A Case Study in University-Community Cooperation to Improve Local Government Performance

William D. Coplin, Carol Dwyer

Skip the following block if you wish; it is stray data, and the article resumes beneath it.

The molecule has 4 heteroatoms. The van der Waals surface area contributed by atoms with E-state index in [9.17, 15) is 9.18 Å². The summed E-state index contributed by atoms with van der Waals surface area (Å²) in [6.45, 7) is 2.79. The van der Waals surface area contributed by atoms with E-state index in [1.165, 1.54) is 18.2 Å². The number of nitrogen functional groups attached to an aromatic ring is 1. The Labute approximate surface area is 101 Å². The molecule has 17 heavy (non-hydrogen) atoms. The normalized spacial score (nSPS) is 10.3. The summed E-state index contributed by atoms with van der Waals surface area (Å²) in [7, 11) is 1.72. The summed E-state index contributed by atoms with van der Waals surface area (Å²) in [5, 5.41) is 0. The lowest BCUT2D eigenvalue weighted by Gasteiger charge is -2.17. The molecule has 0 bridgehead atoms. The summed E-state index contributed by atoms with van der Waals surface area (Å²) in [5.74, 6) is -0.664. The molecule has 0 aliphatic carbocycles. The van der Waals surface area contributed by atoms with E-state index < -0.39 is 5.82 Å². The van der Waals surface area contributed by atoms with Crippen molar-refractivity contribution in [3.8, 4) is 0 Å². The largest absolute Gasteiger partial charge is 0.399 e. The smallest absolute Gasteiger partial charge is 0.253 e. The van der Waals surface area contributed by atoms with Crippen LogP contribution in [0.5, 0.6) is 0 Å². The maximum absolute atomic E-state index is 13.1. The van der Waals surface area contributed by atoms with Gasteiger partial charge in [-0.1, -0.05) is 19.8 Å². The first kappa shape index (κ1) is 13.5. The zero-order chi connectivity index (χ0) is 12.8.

This study tells the story of how a university research program, the Community Benchmarks Program (CBP), simultaneously created a unique learning experience for undergraduates and provided technical research assistance to the 35 local government units in New York State’s Onondaga County. A sizable grant from the Alfred P. Sloan Foundation provided the support that allowed the CBP the luxury of experimentation. Procedures were developed to solicit projects from clients and to produce specific studies by an undergraduate upper division class offered every semester. These studies have attracted substantial local media coverage and, more important, demonstrate the value of having systematic and comparative data for making decisions and evaluating programs. The most significant accomplishment of the CBP is the educational value to students and the research value to local communities. The importance of the program has meant that the CBP is now institutionalized at The Maxwell School. This permanent status allows staff to dedicate their efforts towards student education and research and not on raising outside funds. The reader will see that the initial plans to develop macro community indicators to be repeated periodically a la the Oregon Benchmark Project changed as a result of the failure of early attempts to form citizen-based committees and attract news coverage for such studies. Realizing that most citizens, politicians and government officials had little or no interest in community outcome measures and that the media had trouble warming up to comprehensive studies, the CBP moved to discrete studies for clients that request the information or those sought out by the CBP. The research projects focus on specific policy issues. This transformation also better serves the needs and capabilities of undergraduates.
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